In 2013, Alfatih Timur graduated from the University of Indonesia with a degree in economics and a passion for social work. Timur was constantly part of social and student activities during his college years, and he eventually landed a job at a management consulting firm called Rumah Perubahan after finishing school. The firm is owned by one of his college professors, Rhenald Kasali, who is also a prominent businessman.
“At Rumah Perubahan, I met a lot of friends from nonprofit organizations, and I saw that many kindhearted people want to help others through various social activities, but they had difficulties in raising funds,” Timur told KrASIA in a recent interview. “Inspired by crowdfunding programs in the US such as Kickstarter and GoFundme, I founded Kitabisa with a mission to ‘connect kindness.’”
Along with his co-founder, Vikra Ijas, Timur established Kitabisa as a social initiative. At first, the two worked with a number of communities and college organizations, starting small by setting objectives like constructing a library. One of Kitabisa’s early projects was to raise IDR 160 million (USD 10,700) to save a street children’s school in the West Java city of Depok from eviction. They managed to hit their goal. Building upon those successes, the duo decided to focus on crowdfunding, which Timur said wasn’t a widely familiar concept in Indonesia at the time.
The biggest challenge for Kitabisa was to build trust. In order to court donors, Kitabisa applies a “three plus one” verification process. Anyone who wants to raise funds through Kitabisa must verify their identity through a know-your-customer (KYC) process, much like any fintech platform.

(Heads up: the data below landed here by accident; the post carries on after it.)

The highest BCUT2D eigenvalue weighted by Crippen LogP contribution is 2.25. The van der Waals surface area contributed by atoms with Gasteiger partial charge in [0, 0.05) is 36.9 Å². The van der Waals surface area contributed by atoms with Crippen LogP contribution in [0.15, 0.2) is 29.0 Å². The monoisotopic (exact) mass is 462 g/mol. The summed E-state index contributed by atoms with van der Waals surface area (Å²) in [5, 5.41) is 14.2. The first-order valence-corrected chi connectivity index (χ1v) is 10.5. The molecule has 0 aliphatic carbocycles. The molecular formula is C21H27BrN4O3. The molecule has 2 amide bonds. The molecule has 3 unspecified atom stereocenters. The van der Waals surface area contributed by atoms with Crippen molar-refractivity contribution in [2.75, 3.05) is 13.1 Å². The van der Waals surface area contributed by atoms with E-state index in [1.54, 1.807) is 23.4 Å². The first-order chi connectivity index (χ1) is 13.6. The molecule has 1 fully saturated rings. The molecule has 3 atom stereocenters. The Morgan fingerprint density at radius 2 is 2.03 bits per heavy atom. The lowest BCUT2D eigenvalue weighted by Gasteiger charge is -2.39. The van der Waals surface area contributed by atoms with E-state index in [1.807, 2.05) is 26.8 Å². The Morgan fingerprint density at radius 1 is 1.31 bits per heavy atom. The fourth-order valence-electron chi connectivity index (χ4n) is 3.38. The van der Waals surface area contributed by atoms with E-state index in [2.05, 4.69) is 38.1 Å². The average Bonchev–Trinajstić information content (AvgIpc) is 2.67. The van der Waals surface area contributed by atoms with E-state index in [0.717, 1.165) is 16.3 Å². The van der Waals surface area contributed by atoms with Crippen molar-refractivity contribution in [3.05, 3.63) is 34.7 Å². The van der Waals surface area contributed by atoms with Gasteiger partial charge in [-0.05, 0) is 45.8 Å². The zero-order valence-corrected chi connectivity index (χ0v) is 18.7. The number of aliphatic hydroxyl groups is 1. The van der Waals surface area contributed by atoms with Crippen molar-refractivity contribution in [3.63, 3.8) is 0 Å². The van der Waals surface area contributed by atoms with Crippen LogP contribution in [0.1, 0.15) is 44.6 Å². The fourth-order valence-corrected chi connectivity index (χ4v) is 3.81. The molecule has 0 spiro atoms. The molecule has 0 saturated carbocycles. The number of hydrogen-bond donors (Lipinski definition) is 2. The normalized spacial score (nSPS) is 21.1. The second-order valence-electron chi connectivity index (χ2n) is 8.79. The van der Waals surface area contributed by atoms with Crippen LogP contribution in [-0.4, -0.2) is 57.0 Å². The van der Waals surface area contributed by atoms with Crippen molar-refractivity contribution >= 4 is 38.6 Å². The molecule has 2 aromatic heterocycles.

Aside from their photo ID and a headshot, a fundraiser needs to provide relevant documents to justify their campaign. For example, a patient who seeks donations for medical treatment must share their medical records and hospital bills; Kitabisa’s team then follows up with the medical facilities to establish their veracity. And, finally, all donations are channeled into Kitabisa Foundation’s account; the platform disburses cash in stages based on the needs of fundraisers.
“This is what distinguishes us from other crowdfunding platforms, because we closely monitor how the funds will be spent,” said Timur. Donors can see how their money is being used as the platform posts updates on each active campaign page regularly.
On top of three layers of verification and due diligence is Kitabisa’s emphasis on public feedback. “The public can report a campaign if they find anything suspicious. Our trust and safety team will immediately conduct an investigation. If there is any fraud, we’ll stop the campaign and return the donations to each donor,” he continued.
Kitabisa is licensed and overseen by the Ministry of Social Affairs, and is bound by laws governing the collection of money and goods that cover all public fundraising programs. The platform reports the details of its crowdfunding campaigns, including the amounts that were raised and how the money was channeled to recipients, so that they are audited by the ministry. The idea is to maintain transparency and accountability.